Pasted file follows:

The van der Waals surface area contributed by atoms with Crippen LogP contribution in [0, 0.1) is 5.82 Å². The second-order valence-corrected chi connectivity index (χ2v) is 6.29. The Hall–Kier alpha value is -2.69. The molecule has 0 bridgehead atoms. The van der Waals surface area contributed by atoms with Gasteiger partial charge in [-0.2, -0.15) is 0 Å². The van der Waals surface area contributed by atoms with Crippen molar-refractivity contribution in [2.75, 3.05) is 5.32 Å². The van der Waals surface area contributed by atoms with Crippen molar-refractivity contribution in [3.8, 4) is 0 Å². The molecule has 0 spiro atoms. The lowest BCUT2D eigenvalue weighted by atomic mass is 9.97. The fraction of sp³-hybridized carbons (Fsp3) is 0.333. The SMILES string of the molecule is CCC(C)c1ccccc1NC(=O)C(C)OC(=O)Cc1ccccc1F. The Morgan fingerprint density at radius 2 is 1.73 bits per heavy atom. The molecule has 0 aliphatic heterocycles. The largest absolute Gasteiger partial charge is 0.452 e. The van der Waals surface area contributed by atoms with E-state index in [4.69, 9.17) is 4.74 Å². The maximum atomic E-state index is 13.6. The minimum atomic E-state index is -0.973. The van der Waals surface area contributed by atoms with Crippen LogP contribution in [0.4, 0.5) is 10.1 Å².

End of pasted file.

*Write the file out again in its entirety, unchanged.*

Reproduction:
The van der Waals surface area contributed by atoms with Crippen LogP contribution in [0, 0.1) is 5.82 Å². The second-order valence-corrected chi connectivity index (χ2v) is 6.29. The Hall–Kier alpha value is -2.69. The molecule has 0 bridgehead atoms. The van der Waals surface area contributed by atoms with Gasteiger partial charge in [-0.2, -0.15) is 0 Å². The van der Waals surface area contributed by atoms with Crippen molar-refractivity contribution in [2.75, 3.05) is 5.32 Å². The van der Waals surface area contributed by atoms with Crippen molar-refractivity contribution in [3.8, 4) is 0 Å². The molecule has 0 spiro atoms. The lowest BCUT2D eigenvalue weighted by atomic mass is 9.97. The fraction of sp³-hybridized carbons (Fsp3) is 0.333. The SMILES string of the molecule is CCC(C)c1ccccc1NC(=O)C(C)OC(=O)Cc1ccccc1F. The Morgan fingerprint density at radius 2 is 1.73 bits per heavy atom. The molecule has 0 aliphatic heterocycles. The largest absolute Gasteiger partial charge is 0.452 e. The van der Waals surface area contributed by atoms with E-state index in [4.69, 9.17) is 4.74 Å². The maximum atomic E-state index is 13.6. The minimum atomic E-state index is -0.973. The van der Waals surface area contributed by atoms with Crippen LogP contribution in [0.4, 0.5) is 10.1 Å².